Sunday, February 22, 2009

Immigrant Teens Struggle With Formal Schooling

About a month ago, I read a very interesting article about how immigrant teens were struggling with formal schooling in the schools of New York. To some people, this may look like an alien topic but I would first like to discuss the article and then speak about its various ramifications.

This article spoke about how many young people fled persecution in their countries, reached United States and got enrolled into schools. So, there was this girl, who was 18 years old and her name was Fanta Konneh. She grew up in Guinea after her family had fled from Liberia and she had never walked into any classroom all her life.The problem here is that we have very diverse set of students in a school, where some are from privileged settings, while the others are natives with lesser privileged homes, and while some others like Fanta Konneh have never known any formal schooling in their lives.

It would be a great challenge for the schools to impart any kind of education to the lesser privileged or the under privileged students because of the great diversity that existed among the students. Many students don't even understand the notion of being a student. The article states that New York is the only state that identifies them as Students with Interrupted Formal Education but it does not give them a special curriculum, nor does it provide additional financing or track their progress. So, in effect, it makes a mockery of the system.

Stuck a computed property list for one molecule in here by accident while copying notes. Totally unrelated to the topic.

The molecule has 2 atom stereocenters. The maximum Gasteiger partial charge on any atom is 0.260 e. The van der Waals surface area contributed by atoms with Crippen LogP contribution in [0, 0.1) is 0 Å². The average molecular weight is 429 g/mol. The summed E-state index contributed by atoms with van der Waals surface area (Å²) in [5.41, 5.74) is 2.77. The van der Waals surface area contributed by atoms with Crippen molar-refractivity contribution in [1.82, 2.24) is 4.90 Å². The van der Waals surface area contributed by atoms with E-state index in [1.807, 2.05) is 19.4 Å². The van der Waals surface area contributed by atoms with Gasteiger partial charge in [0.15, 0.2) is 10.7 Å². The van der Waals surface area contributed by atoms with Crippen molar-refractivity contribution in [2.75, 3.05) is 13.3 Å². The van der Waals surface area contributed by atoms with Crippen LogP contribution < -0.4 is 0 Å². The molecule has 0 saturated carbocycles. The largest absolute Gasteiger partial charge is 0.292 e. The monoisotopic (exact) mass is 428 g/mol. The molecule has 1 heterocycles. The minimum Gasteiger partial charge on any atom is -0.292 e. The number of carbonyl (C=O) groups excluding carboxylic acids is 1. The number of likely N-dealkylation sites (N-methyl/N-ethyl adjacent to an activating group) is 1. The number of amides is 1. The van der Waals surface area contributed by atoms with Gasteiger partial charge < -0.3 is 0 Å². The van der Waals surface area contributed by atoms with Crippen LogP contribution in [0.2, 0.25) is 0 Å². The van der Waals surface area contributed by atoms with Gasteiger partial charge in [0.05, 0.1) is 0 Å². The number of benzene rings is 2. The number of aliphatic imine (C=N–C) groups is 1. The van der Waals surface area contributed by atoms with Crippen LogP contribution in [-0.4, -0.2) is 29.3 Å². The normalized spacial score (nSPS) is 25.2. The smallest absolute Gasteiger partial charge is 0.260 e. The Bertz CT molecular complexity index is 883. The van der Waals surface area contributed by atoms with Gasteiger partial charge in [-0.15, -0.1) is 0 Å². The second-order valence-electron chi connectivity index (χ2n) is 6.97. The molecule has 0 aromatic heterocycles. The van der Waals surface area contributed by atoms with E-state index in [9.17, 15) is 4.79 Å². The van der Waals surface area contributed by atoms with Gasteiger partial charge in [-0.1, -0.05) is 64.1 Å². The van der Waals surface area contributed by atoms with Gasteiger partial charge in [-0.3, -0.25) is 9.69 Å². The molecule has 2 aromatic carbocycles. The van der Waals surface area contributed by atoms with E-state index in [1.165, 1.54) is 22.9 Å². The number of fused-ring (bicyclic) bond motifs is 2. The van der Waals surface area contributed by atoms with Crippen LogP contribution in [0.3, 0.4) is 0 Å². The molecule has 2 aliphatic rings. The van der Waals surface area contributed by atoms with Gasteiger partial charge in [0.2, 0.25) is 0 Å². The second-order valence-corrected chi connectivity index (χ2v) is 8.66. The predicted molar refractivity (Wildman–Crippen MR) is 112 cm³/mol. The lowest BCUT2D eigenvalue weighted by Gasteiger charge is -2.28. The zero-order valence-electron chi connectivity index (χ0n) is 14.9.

Now, in India, we do not have such students who are immigrant teens. However, we do have students who enter college from such school settings from many rural settings where formal schooling is pathetic. I have taught students from diverse places in India such as Mizoram, Nagaland in the North East to Kashmir and Ladakh in the upper North. I do notice similar problems there. It becomes very difficult at the college level to help these students improve. There should be special provisions to identify exceptionally weak kids so that they could be given remedial classes.